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Health & Safety Matters - Behave yourself!

Last month's Building Services Summit highlighted the need for the industry to address its safety culture. Bob Towse, head of technical and safety at the HVCA, reports
After several years when the statistics improved, the number of deaths on construction sites has started to rise again. This has generated political and press interest, and worker surveys show the trend towards health and safety improvement is beginning to fall off.
Site workers are much safer than they used to be but they are still not as safe as we would like. And the evidence seems to suggest that safety has slipped down the agenda a little.

Card schemes may hold some of the answers. It is a positive sign that the Olympic Delivery Authority is talking about only allowing access to their sites for people carrying a smart card that proves they have had the right training, including health and safety instruction.

We also have more health surveillance coming along through the Constructing Better Health programme. Big clients and big projects will drive this by increasing the amount of health monitoring they do of people working for them, including their sub-contractors.

These initiatives plus the new CDM 2007 Regulations are increasing calls for more training. Smaller employers in particular need help with adoption of the cultural and behavioural changes required to meet the new standards.

At the recent Building Services Summit, organised by Hilti at Wembley Stadium, Robin Chaplin, director of environment, health and safety at Bovis Lend Lease, talked about addressing this by 'upgrading safety culture'.

'Behaviour is at the core of any safety culture,' he told the conference. 'It is a very good idea to set up safety leadership workshops, find out what needs fixing and get ideas from the site-based workforce.'

He suggested that surveys could also prove invaluable by getting people to reassess their approach to jobs and to managing risks. They should ask things like: Are some jobs more difficult to do safely? Is it worth taking risks to get the job done? And note the differences in answers given by the management and site-based operatives.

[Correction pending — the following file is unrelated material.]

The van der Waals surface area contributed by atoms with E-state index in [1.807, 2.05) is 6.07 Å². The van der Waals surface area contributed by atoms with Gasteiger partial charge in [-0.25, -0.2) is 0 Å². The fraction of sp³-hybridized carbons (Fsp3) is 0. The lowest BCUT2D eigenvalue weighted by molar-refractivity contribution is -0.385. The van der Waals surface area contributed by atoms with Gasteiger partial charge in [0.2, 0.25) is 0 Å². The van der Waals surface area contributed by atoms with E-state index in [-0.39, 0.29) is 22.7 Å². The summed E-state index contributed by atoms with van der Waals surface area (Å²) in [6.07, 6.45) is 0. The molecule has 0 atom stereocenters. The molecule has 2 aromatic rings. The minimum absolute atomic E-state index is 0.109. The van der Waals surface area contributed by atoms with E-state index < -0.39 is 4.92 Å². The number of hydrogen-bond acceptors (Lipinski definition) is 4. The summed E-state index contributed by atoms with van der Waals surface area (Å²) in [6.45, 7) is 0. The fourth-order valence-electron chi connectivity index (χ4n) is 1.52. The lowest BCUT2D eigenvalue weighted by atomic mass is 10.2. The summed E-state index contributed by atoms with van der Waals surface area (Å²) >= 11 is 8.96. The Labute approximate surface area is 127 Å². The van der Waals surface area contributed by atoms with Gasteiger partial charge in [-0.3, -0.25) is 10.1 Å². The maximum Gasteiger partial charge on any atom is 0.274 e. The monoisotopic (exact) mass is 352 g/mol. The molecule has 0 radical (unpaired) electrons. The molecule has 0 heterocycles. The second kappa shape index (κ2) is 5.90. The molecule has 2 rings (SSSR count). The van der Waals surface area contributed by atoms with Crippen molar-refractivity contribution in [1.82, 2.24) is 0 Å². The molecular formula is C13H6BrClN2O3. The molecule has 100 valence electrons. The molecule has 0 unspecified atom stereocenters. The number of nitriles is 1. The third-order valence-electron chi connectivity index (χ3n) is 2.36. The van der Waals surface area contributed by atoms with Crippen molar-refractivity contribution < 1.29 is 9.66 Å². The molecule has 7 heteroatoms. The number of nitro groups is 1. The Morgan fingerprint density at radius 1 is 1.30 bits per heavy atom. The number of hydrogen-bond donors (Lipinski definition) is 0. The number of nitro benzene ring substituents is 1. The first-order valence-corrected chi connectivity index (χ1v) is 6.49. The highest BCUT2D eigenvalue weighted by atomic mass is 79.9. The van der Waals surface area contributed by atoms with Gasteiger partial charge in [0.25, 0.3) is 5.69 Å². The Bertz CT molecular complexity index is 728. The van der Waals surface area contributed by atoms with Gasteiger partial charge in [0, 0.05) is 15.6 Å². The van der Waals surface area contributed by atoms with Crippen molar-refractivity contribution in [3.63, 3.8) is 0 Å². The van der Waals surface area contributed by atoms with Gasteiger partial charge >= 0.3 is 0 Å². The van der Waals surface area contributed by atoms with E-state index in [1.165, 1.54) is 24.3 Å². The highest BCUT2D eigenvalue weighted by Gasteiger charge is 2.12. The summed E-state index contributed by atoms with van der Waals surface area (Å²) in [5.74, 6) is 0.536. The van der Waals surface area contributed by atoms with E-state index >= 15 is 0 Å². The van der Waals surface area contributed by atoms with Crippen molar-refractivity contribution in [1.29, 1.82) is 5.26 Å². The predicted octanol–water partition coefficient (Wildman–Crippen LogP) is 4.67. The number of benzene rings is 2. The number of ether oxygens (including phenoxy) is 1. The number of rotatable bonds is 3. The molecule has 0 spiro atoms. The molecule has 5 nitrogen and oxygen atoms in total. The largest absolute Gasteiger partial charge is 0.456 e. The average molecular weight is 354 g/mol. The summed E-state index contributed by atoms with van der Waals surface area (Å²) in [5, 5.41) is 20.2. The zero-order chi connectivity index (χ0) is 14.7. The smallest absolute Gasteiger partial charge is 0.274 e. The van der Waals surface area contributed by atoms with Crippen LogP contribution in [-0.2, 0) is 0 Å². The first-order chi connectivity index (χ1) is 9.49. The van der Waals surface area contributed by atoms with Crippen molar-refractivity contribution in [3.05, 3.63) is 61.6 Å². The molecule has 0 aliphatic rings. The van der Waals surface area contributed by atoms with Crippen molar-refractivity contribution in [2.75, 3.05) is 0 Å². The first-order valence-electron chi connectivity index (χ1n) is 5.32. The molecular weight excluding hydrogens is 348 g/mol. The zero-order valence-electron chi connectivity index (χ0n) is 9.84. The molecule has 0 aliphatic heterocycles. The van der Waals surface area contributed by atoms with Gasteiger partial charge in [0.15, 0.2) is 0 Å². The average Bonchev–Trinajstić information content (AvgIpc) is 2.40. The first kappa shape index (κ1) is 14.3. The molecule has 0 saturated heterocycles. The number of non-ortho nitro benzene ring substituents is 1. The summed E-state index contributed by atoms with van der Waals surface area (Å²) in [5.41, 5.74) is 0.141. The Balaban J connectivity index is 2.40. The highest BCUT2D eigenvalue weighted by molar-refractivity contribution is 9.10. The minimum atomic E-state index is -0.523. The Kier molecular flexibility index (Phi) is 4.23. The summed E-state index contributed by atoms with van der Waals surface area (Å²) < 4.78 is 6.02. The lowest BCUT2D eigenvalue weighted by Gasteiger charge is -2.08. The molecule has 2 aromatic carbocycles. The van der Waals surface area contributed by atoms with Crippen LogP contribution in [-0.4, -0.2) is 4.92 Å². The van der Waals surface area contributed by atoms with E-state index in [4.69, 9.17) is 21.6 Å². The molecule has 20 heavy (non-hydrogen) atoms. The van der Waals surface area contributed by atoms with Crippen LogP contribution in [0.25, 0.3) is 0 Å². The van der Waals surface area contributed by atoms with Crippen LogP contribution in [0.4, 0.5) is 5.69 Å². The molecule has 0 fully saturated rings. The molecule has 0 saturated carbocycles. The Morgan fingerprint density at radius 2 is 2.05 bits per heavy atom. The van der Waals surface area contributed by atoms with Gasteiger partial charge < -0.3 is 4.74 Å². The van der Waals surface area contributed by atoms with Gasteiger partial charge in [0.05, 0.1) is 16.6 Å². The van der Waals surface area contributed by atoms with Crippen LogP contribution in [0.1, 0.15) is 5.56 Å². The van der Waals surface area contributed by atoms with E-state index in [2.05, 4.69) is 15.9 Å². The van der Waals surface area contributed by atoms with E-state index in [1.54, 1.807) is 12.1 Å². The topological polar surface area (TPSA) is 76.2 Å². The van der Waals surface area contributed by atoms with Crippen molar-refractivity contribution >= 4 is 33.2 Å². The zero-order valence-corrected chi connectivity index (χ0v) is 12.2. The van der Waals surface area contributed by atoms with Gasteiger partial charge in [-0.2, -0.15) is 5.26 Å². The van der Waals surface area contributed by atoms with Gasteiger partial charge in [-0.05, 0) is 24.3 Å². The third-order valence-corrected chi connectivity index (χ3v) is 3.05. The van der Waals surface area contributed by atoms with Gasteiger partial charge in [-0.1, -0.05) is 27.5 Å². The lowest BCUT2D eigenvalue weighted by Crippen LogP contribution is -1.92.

'There is clear evidence of lowcostitis (the cutting-corners disease) which can drive the process and put the workforce in danger,' added Chaplin. But he said Bovis avoided this by organising daily safety meetings and by getting the workforce to sign a series of pledges to 'look out for each other'.

The electrical industry has also made massive strides in recent years in this area thanks, in large part, to the Electrical Contractors' Association's ZAP initiative. This has seen a 32% fall in reportable accidents and 59% fall in major accidents in the five and a half years since its launch through a lot of hard work on practical advice and behavioural change.

The man behind the programme is the association's head of safety and sustainability, Paul Reeve. He told the summit that the aim was now to raise the rate of improvement to 70% by 2010.

'It is a heartening thought that there are 40 or 50 m&e workers walking around today who would have been seriously injured if we had not done this work,' he said.

'Designing out risks at the earliest stage in the project process is the best solution as it eliminates it for the lifetime of the building. This is a key aim of the new CDM Regulations, but we should, at the very least, make sure we are not designing risk in.'

The overall message of the summit was that there was a shortage of integrated team working across the supply chain. This is still a major stumbling block to the efficient delivery of safe and energy efficient buildings despite the years of publicity about the issue.

The CDM Regulations implicitly back up teamwork because they emphasise the importance of communication and working closely with all project partners to reduce risks for everyone involved. We should all be asking ourselves if we spend enough time addressing these cultural and behavioural issues because they are the building blocks of a true safety culture.

1 December 2007

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